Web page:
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Wednesday, April 3, 2019

Alberto Nepomuceno, Symphony in G Minor, Minas Gerais Philharmonic Orchestra, Fabio Mechetti

Kicking off Naxos's many volume series devoted to Brazilian classical music, this volume of Alberto Nepomuceno's Symphony in G minor (Naxos 8.574067) brings to us a fine set of works by a founder-composer of the Brazilian nascence and the incorporation of the popular and folk music of the region at a time (1864-1920) when such things were not much considered. The Music of Brazil series is an "initiative of the Brazilian Ministry of Foreign Affairs" and there are many volumes planned. If they are like this one we are in for some fine music indeed.

The CD has a well performed program of three Nepomuceno gems for our appreciation and happy listening. All are infused with a melodic folk brilliance one loves to hear, whether it be in the Prelude "O Garatuja" (1904), the four part "Brazilian Suite" (1891) or, somewhat less folkloric with the impressive "Symphony in G minor" (1893).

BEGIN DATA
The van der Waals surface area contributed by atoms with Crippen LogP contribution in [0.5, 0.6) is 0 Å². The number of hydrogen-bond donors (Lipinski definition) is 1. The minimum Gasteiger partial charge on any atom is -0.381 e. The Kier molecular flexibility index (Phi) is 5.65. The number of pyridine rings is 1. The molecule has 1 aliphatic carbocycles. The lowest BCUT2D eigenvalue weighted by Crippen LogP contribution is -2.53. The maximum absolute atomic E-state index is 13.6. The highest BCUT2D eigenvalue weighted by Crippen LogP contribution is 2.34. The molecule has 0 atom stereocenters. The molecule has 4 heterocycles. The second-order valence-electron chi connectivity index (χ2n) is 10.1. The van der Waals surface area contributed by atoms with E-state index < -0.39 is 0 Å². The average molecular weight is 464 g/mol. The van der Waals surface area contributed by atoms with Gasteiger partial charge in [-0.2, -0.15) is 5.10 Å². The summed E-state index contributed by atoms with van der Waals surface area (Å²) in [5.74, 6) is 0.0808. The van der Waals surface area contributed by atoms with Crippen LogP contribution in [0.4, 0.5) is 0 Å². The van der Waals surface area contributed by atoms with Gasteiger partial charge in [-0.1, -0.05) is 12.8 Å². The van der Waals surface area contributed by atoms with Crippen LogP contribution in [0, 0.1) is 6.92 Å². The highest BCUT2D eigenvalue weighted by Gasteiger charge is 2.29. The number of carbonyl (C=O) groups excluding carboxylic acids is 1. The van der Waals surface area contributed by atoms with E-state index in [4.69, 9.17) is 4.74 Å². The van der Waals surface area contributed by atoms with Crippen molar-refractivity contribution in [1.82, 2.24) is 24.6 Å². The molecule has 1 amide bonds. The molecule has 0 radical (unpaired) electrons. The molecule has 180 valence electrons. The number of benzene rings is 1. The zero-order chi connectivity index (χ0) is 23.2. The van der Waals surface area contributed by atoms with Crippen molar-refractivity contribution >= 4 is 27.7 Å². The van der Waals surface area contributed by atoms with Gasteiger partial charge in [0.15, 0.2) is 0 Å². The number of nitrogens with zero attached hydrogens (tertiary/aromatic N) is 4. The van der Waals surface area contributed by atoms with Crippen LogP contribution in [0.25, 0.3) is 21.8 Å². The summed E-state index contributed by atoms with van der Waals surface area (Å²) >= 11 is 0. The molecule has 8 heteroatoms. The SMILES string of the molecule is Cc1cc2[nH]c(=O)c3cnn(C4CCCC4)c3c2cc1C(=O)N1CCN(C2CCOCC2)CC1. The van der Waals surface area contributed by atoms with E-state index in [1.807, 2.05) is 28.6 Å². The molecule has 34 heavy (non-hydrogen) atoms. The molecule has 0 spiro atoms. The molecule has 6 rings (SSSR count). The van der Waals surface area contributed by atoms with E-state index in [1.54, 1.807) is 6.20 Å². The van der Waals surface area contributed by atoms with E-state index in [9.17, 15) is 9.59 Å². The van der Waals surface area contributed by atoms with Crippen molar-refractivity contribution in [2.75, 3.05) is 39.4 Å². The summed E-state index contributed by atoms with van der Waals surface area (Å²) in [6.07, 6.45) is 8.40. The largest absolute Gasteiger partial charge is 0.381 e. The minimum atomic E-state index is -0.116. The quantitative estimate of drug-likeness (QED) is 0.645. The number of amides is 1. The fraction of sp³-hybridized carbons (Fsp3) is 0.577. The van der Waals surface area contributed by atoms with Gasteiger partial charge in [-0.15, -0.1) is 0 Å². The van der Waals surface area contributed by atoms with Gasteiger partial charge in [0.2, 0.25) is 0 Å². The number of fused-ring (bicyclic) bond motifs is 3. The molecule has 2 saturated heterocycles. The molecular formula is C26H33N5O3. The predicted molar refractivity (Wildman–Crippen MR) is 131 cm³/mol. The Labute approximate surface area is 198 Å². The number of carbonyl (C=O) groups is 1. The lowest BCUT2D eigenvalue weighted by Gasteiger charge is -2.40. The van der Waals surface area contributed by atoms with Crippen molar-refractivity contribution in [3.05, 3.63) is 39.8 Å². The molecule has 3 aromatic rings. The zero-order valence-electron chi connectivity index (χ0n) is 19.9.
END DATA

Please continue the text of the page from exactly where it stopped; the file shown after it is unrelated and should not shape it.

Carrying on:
Invention is not in shortage and Nepomuceno has a good orchestrational sense. The liners note the influence of Brahms in the symphony, and I hear that as well. The symphony bears up well under scrutiny  Nepomuceno served notice to the world that Brazilian composers were a new force on the international classical scene. If Alberto encouraged Villa-Lobos and other young Brazilians he also gave them a model for thinking of the local and the classical in tandem.

The Prelude to "O Garatuja" comes from Nepomuceno's incomplete opera of that name and sets a lively tone. The "Brazilian Suite" is infectious too, and concludes with a Batuque dance that has some real clout

Performances are first-rate. The Music of Brazil Series is off to an auspicious start with this enlightening and enjoyable survey of the music of Nepomuceno. Very recommended.

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